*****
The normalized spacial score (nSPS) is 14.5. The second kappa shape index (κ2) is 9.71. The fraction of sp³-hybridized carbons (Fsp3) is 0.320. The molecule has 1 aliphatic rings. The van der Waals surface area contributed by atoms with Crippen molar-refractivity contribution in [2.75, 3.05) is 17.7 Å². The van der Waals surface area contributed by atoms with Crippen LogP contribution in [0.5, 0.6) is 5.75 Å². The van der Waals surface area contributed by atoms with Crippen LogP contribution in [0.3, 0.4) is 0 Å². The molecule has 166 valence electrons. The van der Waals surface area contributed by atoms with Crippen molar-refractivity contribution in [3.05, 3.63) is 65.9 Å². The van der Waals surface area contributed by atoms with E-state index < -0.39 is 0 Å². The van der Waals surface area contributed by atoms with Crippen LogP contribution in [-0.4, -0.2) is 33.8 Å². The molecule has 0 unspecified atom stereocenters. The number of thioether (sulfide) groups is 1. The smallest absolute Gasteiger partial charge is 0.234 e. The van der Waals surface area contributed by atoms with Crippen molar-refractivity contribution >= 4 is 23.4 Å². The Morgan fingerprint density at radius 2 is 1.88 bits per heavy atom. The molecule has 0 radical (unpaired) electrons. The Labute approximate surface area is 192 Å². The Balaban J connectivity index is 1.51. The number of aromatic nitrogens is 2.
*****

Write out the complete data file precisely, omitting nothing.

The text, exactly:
The normalized spacial score (nSPS) is 14.5. The second kappa shape index (κ2) is 9.71. The fraction of sp³-hybridized carbons (Fsp3) is 0.320. The molecule has 1 aliphatic rings. The van der Waals surface area contributed by atoms with Crippen molar-refractivity contribution in [2.75, 3.05) is 17.7 Å². The van der Waals surface area contributed by atoms with Crippen LogP contribution in [0.5, 0.6) is 5.75 Å². The van der Waals surface area contributed by atoms with Crippen LogP contribution in [0.3, 0.4) is 0 Å². The molecule has 166 valence electrons. The van der Waals surface area contributed by atoms with Crippen molar-refractivity contribution in [3.05, 3.63) is 65.9 Å². The van der Waals surface area contributed by atoms with E-state index < -0.39 is 0 Å². The van der Waals surface area contributed by atoms with Crippen LogP contribution in [-0.4, -0.2) is 33.8 Å². The molecule has 0 unspecified atom stereocenters. The number of thioether (sulfide) groups is 1. The smallest absolute Gasteiger partial charge is 0.234 e. The van der Waals surface area contributed by atoms with Crippen molar-refractivity contribution >= 4 is 23.4 Å². The Morgan fingerprint density at radius 2 is 1.88 bits per heavy atom. The molecule has 0 radical (unpaired) electrons. The Labute approximate surface area is 192 Å². The Balaban J connectivity index is 1.51. The number of aromatic nitrogens is 2.